Children are objectionably turned into a commodity by commercial surrogate contracts since these contracts consider parental rights over children thereby turning them into property which can be allocated at the parents’ will and not as trusts to be allocated in the child’s best interest.
Commercial surrogate contracts compromises the inalienable rights of mothers to act in their children’s best interest thereby expressing a gross disrespect for mothers. Beyond these, there are other ethical concerns with regard to commercial surrogate motherhood.
Those in support of the practice argue that contract pregnancy does in no way result in total commodification of children or their mothers and that there are particular ways in which commodities are treated such cherishing them which may not be termed as objectionable ways of treating individuals.
1 A sound ethical critique of commercial surrogate contracts cannot therefore be based on the supposition that the practice is synonymous with turning children and their mothers into actual commodities, neither can it be based on any parallel between how children and their mothers are treated by contract pregnancy and the way some individuals treat commodities. Instead, commercial surrogate pregnancy commodification objections must specifically point out the respects in which the children and their mothers are being treated and again explain why such treatment is considered objectionable.
When the production, distribution or enjoyment of anything is basically governed by norms which are distinctive to the market, such a thing is considered a commodity. The relationship among the individuals who produce, distribute and enjoy the benefits which accompany the thing in question is structured by market norms. For instance, the allocation of freely alienable rights is determined by the will and desire of individuals in market transactions.
As such, it is the responsibility of every individual to look after his interest. Neither party is expected to take into consideration the interests of another except to the extent which the law requires. The question at stake with regard to commercial surrogate motherhood is whether such norms which govern the realm of market transactions should be stretched to consider parental and custodial rights allocation to children.
In this paper, my position is that commercial surrogate motherhood is deeply immoral mainly because it commodifies both women and children. As such, it turns humans to commodities subject to trade which has a consequence of turning human individuals into slavery. The essence and nature of children is such that they should never be sold. However, individual who support commercial surrogate motherhood argues that it does not amount to actual sale of custodial and parental rights over children.
2 Their argument is that the mother is paid so as to surrender her right to claim legal parenthood of the child and not to transfer her custodial and parental rights to the father. This is from a legal perspective. Since her right is not transferred but surrendered, the legal sale of parental right is not literally involved in commercial surrogate motherhood.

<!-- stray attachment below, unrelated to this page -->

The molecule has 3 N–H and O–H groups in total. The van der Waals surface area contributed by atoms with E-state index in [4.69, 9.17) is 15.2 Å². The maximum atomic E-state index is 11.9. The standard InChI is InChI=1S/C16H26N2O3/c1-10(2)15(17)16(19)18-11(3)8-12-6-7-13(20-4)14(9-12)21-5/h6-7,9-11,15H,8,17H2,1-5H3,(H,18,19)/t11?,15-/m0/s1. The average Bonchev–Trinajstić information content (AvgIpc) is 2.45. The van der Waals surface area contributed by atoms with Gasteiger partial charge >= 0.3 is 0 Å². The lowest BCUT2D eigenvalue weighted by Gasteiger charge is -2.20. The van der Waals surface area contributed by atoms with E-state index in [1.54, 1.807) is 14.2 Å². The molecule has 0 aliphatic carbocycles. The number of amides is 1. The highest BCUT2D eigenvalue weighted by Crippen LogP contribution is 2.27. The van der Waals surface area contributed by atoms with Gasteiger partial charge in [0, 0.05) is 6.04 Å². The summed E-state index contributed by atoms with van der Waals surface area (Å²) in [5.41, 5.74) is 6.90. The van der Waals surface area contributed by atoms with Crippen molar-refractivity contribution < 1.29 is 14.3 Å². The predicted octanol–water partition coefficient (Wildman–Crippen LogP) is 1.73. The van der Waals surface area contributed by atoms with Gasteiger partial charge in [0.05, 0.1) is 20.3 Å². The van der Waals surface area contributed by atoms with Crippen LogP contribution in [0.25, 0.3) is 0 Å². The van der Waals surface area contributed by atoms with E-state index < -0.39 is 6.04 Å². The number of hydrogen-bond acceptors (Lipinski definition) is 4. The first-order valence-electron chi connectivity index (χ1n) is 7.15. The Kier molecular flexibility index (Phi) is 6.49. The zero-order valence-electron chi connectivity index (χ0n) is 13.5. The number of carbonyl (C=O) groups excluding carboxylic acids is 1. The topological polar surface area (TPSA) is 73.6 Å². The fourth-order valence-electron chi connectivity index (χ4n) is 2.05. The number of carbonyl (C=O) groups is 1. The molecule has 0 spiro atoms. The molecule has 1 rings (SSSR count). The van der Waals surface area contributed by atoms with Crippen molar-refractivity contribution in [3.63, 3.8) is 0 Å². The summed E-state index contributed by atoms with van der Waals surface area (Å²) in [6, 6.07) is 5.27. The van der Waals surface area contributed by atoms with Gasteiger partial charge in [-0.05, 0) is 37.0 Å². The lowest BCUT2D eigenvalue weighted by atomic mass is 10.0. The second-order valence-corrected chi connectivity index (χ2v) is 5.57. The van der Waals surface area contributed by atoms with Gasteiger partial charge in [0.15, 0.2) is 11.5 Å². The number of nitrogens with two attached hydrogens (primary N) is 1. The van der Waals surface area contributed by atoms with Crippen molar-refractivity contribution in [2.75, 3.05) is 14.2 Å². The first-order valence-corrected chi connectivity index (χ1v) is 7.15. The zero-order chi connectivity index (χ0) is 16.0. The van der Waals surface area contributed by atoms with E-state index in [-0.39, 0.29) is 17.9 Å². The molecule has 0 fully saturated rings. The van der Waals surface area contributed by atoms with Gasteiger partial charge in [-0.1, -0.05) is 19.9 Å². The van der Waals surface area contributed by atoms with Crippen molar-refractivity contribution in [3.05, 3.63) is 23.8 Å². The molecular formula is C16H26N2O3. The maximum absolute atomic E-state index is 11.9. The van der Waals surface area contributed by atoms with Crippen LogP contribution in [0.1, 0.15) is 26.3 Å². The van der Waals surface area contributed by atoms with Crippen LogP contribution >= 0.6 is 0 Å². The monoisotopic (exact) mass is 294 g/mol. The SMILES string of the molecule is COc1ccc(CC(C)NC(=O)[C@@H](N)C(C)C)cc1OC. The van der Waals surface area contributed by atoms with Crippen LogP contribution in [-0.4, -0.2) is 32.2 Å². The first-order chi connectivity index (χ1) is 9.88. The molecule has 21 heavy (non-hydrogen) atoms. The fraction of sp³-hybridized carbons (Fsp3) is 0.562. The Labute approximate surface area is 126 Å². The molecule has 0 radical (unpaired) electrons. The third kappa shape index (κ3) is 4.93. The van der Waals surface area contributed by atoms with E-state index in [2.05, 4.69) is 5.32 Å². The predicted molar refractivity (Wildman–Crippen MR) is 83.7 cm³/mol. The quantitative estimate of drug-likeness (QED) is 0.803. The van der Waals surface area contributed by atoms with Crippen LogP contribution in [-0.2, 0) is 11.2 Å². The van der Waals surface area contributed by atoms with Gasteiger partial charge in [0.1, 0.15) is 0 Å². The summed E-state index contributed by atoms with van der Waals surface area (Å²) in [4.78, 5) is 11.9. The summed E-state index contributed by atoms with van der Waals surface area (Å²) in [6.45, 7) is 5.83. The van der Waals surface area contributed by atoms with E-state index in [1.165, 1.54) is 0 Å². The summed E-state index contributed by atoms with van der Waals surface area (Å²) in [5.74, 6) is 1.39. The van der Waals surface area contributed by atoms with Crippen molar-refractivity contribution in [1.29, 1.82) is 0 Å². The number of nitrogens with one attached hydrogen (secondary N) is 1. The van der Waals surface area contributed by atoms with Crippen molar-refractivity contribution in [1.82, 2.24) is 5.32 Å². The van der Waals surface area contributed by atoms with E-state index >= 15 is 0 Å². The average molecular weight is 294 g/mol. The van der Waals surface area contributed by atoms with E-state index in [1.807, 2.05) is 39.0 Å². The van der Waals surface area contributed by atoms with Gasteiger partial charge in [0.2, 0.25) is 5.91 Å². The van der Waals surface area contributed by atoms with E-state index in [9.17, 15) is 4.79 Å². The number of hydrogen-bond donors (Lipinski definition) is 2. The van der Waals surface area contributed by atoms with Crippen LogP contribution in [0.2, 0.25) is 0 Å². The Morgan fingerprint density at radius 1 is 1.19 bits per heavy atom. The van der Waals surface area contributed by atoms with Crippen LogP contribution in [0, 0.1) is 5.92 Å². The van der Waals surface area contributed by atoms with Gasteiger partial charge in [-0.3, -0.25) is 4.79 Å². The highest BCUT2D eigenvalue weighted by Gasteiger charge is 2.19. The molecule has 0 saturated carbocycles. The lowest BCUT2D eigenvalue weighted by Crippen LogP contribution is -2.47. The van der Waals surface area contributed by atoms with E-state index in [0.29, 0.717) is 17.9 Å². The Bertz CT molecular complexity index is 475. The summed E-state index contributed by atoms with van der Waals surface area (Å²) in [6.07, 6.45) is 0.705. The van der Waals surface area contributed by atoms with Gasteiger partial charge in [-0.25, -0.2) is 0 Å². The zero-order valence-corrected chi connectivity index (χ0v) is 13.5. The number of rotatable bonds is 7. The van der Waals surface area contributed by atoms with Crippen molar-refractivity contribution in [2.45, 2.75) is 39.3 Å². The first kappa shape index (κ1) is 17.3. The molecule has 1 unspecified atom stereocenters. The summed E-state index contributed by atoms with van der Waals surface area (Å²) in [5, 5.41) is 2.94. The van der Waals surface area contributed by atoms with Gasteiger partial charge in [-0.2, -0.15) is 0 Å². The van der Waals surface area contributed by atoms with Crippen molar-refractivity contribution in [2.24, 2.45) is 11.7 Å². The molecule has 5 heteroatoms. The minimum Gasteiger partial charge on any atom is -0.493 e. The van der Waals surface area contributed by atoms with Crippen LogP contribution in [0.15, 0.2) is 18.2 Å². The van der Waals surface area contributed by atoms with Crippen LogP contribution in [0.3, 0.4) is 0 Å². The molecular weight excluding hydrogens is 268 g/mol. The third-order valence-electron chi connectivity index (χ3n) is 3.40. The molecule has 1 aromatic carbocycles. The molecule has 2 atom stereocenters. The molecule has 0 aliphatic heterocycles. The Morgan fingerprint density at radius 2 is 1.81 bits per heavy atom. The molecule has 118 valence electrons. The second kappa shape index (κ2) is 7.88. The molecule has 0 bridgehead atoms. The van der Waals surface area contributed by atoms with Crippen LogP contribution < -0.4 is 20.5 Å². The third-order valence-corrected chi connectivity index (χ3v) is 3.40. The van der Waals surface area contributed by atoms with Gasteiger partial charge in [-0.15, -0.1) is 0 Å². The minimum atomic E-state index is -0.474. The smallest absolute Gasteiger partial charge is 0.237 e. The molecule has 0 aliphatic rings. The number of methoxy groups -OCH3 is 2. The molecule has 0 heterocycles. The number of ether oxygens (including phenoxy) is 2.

However, the concept of commodification is not a legal one. Rather, it is an ethical and cultural concept.
Even if transaction legally defined as a sale is not involved in commercial surrogate motherhood, it still may commodify children if parental norms are replaced with market norms with regard to the children’s rights and custody. My argument is that commercial surrogate motherhood does exactly this since it deviates from seeing parental rights over children as trusts which is supposed to be allocated in the child’s best interest to considering them as a freely alienable property right which is to be allocated at the parent’s will.
In order to see how this comes about, consider two legal regimes: one which considers pregnancy contracts to be null and void and another in which it is valid and enforceable. I would advocate for the first instance while those who support commercial surrogate motherhood would advocate for the second.
The major question that one is bound to ask is whatever would happen if there is a disagreement between a mother and father on under whose should the child be once it is born. This is considered a custody dispute between two parents under the first regime. Such disputes are resolved in the United States by considering the child’s best interest.
The only standard of judgment becomes the child’s interest contrasted with degree of soundness of either of the parents’ claim to custody. No parent is allowed to bail another so as to go away and again expect that the courts uphold such voluntary contracted agreements. This is because parents do not possess the right to separate their rights willfully over their children.
They hold as trusts their rights over the children. The rights of parents over children are only so as to facilitate role performance. In other words the rights are necessary as a means of facilitating the discharge of parent’s obligation to children.
Parents cannot negotiate their obligation to their children neither can they negotiate the vital means to discharging obligations. However, it is the right of every child to claim sustenance, care and protection from both the parents. As such, the parents cannot voluntarily relinquish this right.